Hermann Herlitz
Herlitz at the Basel Mission in 1857[1]
Born(1834-06-10)10 June 1834
Died9 June 1920(1920-06-09) (aged 85)
Wilhelmine Feldmann
(m. 1864; died 1917)
Ordained17 August 1862

Hermann Herlitz (10 June 1834 – 9 June 1920) was pastor of the Lutheran Trinity Church in East Melbourne, Australia, for 46 years from 22 March 1868 to 14 June 1914. He was president of the Evangelical Lutheran Synod of Victoria and of the Evangelical Lutheran General Synod. Born to Jewish parents, he converted to Christianity in 1857.

Personal life

Herlitz was born on 10 June 1834 in Neiße, Silesia, Prussia (now Nysa, Poland).[2] He was the only child of Jewish parents although his father died before he was born.[2] He attended a Lutheran primary school from age 5, and a Catholic grammar school from age 10. He also studied Hebrew and Judaism until his bar mitzvah at age 13.[2]

Herlitz left school in his final year, at age 16.[2] He then completed a commercial apprenticeship and worked as a clerk, bookkeeper and salesman for several companies over six years.[3] After moving to London his money was stolen and he was forced to sell his belongings.[2] He turned to Dr J. C. Ewald for assistance. Ewald was of Jewish descent and a graduate of the Basel Evangelical Missionary Society and after three months of deliberation Herlitz was baptised by Ewald on 1 March 1857.[4] After studying at the Basel Mission Society, Herlitz was ordained on 17 August 1862,[1] and in January 1863[5] was the first of their graduates to arrive in Australia.[6]

Herlitz married Wilhelmine "Minnie" Feldmann on 27 September 1864; they had three surviving children.[7]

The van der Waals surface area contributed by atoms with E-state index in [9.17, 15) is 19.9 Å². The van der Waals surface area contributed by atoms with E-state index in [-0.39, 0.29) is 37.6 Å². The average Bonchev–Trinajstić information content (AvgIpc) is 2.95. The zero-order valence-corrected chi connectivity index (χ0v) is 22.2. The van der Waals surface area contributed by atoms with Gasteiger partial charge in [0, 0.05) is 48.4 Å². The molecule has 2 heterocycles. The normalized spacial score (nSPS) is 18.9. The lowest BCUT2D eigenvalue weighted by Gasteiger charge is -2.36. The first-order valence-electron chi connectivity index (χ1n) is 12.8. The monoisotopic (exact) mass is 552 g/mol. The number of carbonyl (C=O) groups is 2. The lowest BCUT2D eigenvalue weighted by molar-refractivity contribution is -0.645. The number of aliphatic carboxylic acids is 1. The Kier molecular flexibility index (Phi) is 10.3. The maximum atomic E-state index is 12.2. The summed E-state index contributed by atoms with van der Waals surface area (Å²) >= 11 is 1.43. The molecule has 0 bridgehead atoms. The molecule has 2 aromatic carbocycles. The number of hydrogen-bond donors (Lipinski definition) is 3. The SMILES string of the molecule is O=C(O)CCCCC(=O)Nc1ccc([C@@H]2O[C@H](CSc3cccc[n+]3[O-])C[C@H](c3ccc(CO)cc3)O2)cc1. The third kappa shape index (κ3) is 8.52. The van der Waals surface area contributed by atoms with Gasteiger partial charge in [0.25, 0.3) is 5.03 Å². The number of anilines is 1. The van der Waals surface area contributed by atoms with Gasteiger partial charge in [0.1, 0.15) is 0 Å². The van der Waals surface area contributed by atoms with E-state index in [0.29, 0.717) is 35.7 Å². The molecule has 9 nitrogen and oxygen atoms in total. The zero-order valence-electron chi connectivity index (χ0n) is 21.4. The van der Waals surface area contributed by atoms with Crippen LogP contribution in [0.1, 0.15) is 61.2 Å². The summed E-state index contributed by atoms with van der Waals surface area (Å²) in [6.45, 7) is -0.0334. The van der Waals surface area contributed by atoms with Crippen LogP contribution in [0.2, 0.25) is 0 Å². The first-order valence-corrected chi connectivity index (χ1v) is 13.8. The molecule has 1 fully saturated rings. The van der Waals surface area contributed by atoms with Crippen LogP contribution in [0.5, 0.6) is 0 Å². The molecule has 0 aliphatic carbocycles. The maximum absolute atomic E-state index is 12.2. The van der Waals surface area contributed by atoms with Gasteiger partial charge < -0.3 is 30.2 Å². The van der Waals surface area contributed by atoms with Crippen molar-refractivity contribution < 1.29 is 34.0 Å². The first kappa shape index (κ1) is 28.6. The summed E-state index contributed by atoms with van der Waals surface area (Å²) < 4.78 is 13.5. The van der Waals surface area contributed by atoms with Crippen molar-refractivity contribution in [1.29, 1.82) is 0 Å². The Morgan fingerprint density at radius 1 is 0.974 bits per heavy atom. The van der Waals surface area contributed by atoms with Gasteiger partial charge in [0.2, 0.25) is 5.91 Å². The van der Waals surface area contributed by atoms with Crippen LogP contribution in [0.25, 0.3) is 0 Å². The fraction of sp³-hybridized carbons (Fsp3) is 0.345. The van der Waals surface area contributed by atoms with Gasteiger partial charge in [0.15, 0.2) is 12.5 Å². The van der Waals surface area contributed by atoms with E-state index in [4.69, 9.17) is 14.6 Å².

Herlitz was naturalised on 25 July 1865;[5] he died on 9 June 1920.[8]


Herlitz's first position as a pastor was in Germantown (now known as Grovedale) in Victoria, Australia.[9] After arriving in Victoria on 23 January 1863, Herlitz was advised that the Germantown congregation had revoked his call, with one group led by Pastor Peter Jacobsen occupying the church and manse, while another wanted Herlitz to be their pastor.[5] Herlitz arrived at Germantown in January 1863 and took legal action against the leaders of the congregation for breach of contract. A settlement left Jacobsen in control of the church and manse, while Herlitz received compensation for non-employment and loss of the manse.[10]

The conservative group supporting Jacobsen believed that the Basel Mission Society was unionistic and non-confessional.[11] Herlitz acted as pastor of the St Pauls congregation at Germantown, ministering from the school for five years.[10]

East Melbourne

Lutheran Trinity Church, East Melbourne, built in 1874 while Herlitz was pastor

In February 1867, Matthias Goethe requested six months' leave from his role as pastor of the Lutheran Trinity Church in East Melbourne.[12] As a temporary replacement, Herlitz was invited to conduct two services a month at the Trinity Church and to edit Der Australische Christenbote (The Australian Christian Messenger). Goethe did not return to Melbourne; instead he sent a letter of resignation in December 1867.[12] Two pastors, Herlitz and Friedrich Munzel, were considered as successors to Goethe with Herlitz chosen by lot; he became pastor of Trinity Church on 22 March 1868.[6]